Monday, October 17, 2016
What I've Read: Sun & Urn by Christopher Salerno
Thank you to NetGalley for giving me the chance to read this book in exchange for an honest review.
The poems of Sun & Urn by Christopher Salerno are a multifaceted exploration of grief – its contradictions, the beauty that can be found in the midst of sorrow, and, naturally, the keenly felt despair that comes with loss. This exploration evokes sentimental tones and subjects that never delve into the trite, always pushing forth into sublimity and surprise.
The grieving process of Sun & Urn is focused through ordinary objects that are elevated in surprising ways. In “The Evening Report”, Salerno writes: “I am falling in love with the material world”, reinforcing the necessity of attention to object; the emphasis on concrete forms that exist around us make them a grounding force in both life and poem. That is, the objects of Sun & Urn remind us that even after death there are bodies, there are material things, there is life. This sense is even reflected in the title Sun & Urn, emphasizing the large, universal, and distant in conjunction with the immediate material witness of past, present, and future.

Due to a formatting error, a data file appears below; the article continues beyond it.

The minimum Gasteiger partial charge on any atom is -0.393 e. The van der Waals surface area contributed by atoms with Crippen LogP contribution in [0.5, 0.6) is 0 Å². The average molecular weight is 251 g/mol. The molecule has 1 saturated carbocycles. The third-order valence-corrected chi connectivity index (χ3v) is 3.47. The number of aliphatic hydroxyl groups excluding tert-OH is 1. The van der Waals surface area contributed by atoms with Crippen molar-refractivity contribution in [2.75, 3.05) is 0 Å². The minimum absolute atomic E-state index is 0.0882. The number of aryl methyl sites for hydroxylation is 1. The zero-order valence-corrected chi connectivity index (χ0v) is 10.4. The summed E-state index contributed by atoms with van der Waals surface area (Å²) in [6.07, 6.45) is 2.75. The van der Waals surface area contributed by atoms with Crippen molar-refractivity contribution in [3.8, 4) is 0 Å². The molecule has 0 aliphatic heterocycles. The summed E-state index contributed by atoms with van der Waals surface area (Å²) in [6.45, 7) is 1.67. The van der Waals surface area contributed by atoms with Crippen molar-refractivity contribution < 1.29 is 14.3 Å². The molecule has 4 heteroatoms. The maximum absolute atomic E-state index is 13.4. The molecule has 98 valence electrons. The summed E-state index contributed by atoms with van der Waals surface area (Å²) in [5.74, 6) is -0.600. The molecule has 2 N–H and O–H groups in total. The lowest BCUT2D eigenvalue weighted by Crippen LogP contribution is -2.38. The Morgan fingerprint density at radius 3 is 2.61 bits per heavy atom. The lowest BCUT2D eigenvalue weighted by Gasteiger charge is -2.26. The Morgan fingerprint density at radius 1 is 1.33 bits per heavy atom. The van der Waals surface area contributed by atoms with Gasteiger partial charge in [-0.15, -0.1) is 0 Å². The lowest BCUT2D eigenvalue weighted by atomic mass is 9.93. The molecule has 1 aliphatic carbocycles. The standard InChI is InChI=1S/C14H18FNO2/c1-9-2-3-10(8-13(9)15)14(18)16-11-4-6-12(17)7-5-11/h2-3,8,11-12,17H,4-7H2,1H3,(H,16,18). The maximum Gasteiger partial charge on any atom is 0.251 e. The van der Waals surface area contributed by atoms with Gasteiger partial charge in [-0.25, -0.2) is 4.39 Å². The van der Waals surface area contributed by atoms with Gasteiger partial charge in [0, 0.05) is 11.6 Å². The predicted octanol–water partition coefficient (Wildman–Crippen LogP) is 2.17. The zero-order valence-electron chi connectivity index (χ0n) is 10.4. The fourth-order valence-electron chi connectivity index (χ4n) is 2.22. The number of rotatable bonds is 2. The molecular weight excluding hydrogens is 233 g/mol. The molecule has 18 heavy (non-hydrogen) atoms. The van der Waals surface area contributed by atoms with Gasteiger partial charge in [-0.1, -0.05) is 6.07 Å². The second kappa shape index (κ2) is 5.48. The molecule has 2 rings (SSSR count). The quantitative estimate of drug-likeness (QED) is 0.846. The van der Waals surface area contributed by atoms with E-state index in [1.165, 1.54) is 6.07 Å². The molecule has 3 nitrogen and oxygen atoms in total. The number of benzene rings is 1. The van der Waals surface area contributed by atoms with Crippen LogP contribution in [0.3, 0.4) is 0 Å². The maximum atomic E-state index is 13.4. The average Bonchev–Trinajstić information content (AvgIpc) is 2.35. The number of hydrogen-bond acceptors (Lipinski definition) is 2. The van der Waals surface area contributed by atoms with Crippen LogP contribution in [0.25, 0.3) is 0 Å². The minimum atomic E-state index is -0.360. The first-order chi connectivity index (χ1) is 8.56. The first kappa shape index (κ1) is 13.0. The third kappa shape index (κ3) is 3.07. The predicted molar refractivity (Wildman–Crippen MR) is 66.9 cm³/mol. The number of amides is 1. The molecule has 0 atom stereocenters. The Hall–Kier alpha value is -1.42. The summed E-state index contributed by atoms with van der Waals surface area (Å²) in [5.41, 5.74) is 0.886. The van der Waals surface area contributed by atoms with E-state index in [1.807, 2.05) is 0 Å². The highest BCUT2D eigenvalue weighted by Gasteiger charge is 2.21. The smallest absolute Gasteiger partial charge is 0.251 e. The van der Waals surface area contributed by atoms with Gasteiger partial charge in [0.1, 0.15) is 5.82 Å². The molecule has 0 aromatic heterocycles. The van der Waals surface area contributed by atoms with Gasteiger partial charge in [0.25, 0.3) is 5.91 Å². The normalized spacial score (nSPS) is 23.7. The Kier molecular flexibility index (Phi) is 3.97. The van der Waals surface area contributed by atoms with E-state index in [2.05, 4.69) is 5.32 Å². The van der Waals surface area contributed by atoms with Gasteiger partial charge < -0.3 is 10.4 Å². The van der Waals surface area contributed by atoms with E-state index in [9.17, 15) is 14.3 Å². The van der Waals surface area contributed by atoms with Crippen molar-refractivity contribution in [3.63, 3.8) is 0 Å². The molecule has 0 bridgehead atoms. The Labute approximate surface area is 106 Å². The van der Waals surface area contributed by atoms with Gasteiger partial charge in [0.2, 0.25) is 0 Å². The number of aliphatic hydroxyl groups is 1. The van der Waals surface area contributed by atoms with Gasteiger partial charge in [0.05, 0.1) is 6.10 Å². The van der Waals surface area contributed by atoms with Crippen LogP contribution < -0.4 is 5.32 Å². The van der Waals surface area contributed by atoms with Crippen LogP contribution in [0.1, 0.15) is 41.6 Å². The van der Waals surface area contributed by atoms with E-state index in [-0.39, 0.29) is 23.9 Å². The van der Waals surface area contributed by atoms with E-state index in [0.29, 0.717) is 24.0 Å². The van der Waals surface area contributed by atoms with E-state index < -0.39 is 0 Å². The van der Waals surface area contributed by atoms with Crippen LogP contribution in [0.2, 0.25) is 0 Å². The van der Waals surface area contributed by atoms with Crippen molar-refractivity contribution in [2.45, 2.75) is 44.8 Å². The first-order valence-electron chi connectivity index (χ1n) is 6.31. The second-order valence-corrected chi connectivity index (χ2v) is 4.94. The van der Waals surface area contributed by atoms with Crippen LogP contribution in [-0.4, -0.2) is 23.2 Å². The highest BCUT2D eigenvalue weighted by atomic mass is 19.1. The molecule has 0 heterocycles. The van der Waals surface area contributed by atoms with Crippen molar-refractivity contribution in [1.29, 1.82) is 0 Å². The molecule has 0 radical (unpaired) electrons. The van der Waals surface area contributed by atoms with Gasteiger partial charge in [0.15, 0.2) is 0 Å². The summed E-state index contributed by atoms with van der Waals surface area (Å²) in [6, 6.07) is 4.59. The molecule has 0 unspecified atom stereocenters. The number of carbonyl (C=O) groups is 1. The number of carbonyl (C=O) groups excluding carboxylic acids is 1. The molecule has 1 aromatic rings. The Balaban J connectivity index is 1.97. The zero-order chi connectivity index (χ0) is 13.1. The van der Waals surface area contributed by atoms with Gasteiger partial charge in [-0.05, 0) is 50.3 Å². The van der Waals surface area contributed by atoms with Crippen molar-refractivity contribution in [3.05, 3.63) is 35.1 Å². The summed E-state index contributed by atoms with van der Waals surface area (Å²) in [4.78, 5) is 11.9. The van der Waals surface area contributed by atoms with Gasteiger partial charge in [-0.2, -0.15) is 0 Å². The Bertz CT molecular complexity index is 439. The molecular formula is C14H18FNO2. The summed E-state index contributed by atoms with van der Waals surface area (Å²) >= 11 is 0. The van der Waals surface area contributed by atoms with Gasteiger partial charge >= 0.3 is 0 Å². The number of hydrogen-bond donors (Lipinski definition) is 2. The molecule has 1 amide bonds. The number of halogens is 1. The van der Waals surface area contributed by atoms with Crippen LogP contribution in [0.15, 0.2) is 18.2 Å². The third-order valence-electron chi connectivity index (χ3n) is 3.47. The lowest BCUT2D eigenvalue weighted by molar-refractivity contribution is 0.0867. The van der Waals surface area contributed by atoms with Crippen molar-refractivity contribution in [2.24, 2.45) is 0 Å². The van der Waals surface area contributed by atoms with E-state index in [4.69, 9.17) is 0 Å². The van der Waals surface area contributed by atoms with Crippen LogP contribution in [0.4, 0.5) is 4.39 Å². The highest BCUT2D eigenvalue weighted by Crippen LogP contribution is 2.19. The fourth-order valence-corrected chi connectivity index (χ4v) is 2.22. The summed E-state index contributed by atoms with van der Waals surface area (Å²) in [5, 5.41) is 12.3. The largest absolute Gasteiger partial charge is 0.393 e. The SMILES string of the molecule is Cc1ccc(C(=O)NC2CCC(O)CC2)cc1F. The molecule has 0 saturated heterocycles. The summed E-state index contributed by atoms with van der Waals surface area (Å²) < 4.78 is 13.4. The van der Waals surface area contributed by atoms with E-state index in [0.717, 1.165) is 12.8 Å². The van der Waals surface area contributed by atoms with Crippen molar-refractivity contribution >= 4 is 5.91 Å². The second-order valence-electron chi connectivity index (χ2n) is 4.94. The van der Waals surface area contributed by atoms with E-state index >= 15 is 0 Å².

In this way, each poem unpacks emotional upheaval directly and honestly in its exploration of what is left – in endings, death, beginnings, there are scattered aspects of people and lives left behind. These poems channel that sense of transformation, and carry with them a certain breathless witness that comes with contending with the inevitability of life and death.